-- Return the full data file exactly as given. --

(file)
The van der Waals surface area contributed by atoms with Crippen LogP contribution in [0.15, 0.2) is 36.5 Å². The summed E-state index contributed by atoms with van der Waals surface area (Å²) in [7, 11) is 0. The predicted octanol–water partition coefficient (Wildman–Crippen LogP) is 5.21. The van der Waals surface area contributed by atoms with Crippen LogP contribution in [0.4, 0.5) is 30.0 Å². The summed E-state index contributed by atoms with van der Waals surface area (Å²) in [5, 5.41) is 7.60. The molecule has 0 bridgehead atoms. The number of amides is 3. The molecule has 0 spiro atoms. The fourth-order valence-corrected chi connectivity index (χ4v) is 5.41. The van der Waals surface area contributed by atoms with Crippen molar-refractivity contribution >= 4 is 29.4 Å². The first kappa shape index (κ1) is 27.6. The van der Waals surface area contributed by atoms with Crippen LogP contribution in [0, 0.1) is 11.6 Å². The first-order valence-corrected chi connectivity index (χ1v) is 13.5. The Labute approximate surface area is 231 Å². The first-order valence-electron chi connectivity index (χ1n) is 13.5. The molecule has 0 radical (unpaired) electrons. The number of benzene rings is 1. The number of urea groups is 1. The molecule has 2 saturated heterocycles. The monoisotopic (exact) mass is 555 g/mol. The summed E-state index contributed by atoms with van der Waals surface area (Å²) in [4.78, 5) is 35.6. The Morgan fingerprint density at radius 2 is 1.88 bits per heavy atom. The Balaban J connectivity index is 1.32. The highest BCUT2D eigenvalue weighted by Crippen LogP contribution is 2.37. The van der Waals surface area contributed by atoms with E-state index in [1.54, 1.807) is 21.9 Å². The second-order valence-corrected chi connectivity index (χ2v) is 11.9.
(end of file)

The van der Waals surface area contributed by atoms with Crippen LogP contribution in [0.15, 0.2) is 36.5 Å². The summed E-state index contributed by atoms with van der Waals surface area (Å²) in [7, 11) is 0. The predicted octanol–water partition coefficient (Wildman–Crippen LogP) is 5.21. The van der Waals surface area contributed by atoms with Crippen LogP contribution in [0.4, 0.5) is 30.0 Å². The summed E-state index contributed by atoms with van der Waals surface area (Å²) in [5, 5.41) is 7.60. The molecule has 0 bridgehead atoms. The number of amides is 3. The molecule has 0 spiro atoms. The fourth-order valence-corrected chi connectivity index (χ4v) is 5.41. The van der Waals surface area contributed by atoms with Crippen molar-refractivity contribution >= 4 is 29.4 Å². The first kappa shape index (κ1) is 27.6. The van der Waals surface area contributed by atoms with Crippen LogP contribution in [0, 0.1) is 11.6 Å². The first-order valence-corrected chi connectivity index (χ1v) is 13.5. The Labute approximate surface area is 231 Å². The first-order valence-electron chi connectivity index (χ1n) is 13.5. The molecule has 0 radical (unpaired) electrons. The number of benzene rings is 1. The number of urea groups is 1. The molecule has 2 saturated heterocycles. The monoisotopic (exact) mass is 555 g/mol. The summed E-state index contributed by atoms with van der Waals surface area (Å²) in [4.78, 5) is 35.6. The Morgan fingerprint density at radius 2 is 1.88 bits per heavy atom. The Balaban J connectivity index is 1.32. The highest BCUT2D eigenvalue weighted by Crippen LogP contribution is 2.37. The van der Waals surface area contributed by atoms with E-state index in [1.54, 1.807) is 21.9 Å². The second-order valence-corrected chi connectivity index (χ2v) is 11.9.